NSW Premier Gladys Berejiklian (pictured) has been spared further embarrassment over a Liberal MP’s involvement in a corruption scandal, with his decision to resign from parliament and the Nationals party’s confirmation it will not contest a by-election in the state’s south to replace him.
The Conservative Party has called out many instances of corruption associated with foreign influence and insists our laws need to be toughened to prevent it.
Ms Berejiklian said on Saturday that Wagga Wagga MP Daryl Maguire had informed her he would quit his seat before parliament resumes on August 7, ending a week of discomfort for her government after he initially agreed to resign from the Liberal Party but insisted he would stay on the crossbench until the election in March.
Labor had warned it would move to have Mr Maguire expelled from parliament unless he resigned over secret recordings aired during a corruption inquiry that showed the MP discussing potential secret commissions for helping Chinese property developers.
A debate over the possible expulsion of Mr Maguire when parliament resumed was set to be potentially damaging to Ms Berejiklian’s government if the Wagga Wagga MP’s links to corruption were aired under privilege.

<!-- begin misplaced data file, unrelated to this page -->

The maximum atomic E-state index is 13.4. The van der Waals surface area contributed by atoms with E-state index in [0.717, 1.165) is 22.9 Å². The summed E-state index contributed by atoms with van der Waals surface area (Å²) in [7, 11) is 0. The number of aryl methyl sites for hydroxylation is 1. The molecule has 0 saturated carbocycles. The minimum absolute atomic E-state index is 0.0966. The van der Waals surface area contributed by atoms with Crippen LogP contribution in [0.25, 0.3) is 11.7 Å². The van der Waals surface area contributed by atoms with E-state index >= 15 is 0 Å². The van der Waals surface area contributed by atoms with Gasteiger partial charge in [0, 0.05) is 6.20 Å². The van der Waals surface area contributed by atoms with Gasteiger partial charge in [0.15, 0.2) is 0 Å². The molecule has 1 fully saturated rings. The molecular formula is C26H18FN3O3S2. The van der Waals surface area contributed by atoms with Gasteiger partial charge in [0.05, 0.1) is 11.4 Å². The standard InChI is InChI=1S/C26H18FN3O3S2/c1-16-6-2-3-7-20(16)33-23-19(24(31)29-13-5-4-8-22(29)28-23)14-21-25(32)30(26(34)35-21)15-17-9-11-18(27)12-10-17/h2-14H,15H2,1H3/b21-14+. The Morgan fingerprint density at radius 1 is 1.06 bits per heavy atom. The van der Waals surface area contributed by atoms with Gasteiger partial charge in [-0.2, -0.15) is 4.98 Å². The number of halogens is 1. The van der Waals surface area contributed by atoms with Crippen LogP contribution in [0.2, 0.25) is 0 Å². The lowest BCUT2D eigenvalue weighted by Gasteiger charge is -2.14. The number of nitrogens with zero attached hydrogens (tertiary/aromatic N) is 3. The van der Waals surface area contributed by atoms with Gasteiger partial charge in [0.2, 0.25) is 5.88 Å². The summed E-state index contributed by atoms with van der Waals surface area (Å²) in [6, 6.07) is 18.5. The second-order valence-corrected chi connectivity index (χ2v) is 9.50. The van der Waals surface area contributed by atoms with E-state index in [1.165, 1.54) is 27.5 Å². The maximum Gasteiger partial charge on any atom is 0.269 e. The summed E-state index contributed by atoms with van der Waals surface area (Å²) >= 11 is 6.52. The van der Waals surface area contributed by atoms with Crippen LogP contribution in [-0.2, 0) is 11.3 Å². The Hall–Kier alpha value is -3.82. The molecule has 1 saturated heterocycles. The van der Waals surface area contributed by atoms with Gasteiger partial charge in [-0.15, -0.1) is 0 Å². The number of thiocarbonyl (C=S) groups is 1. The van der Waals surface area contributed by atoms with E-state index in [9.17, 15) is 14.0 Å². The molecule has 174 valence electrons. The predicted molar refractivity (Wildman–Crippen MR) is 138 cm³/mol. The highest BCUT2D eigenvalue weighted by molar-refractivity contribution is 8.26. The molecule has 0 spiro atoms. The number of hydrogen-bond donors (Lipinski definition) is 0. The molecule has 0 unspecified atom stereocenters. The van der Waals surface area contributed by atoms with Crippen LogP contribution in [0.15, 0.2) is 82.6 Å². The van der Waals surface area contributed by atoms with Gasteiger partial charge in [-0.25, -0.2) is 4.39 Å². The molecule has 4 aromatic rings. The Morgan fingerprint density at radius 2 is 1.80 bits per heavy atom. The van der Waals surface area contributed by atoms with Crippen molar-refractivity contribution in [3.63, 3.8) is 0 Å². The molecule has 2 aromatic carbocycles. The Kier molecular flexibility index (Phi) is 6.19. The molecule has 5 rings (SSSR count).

It most likely would have left the NSW Premier with little choice except to follow Labor’s lead and support the rarely used expulsion move — unless she could somehow circumvent it. A number of Nationals members had raised the possibility of running one of their own candidates in any Wagga Wagga by-election, posing a further unwanted political headache for Ms Berejiklian.
NSW Deputy Premier and Nationals leader John Barilaro ruled out that possibility on Saturday, saying he accepted that Wagga Wagga was a Liberal seat and his party would offer no challenge.
On Friday night, South Australian Conservative Senate Candidate Rikki Lambert spoke at a community forum about Chinese influence in Australia (click CC at the bottom of the Youtube screen for subtitles if the audio is hard to hear).
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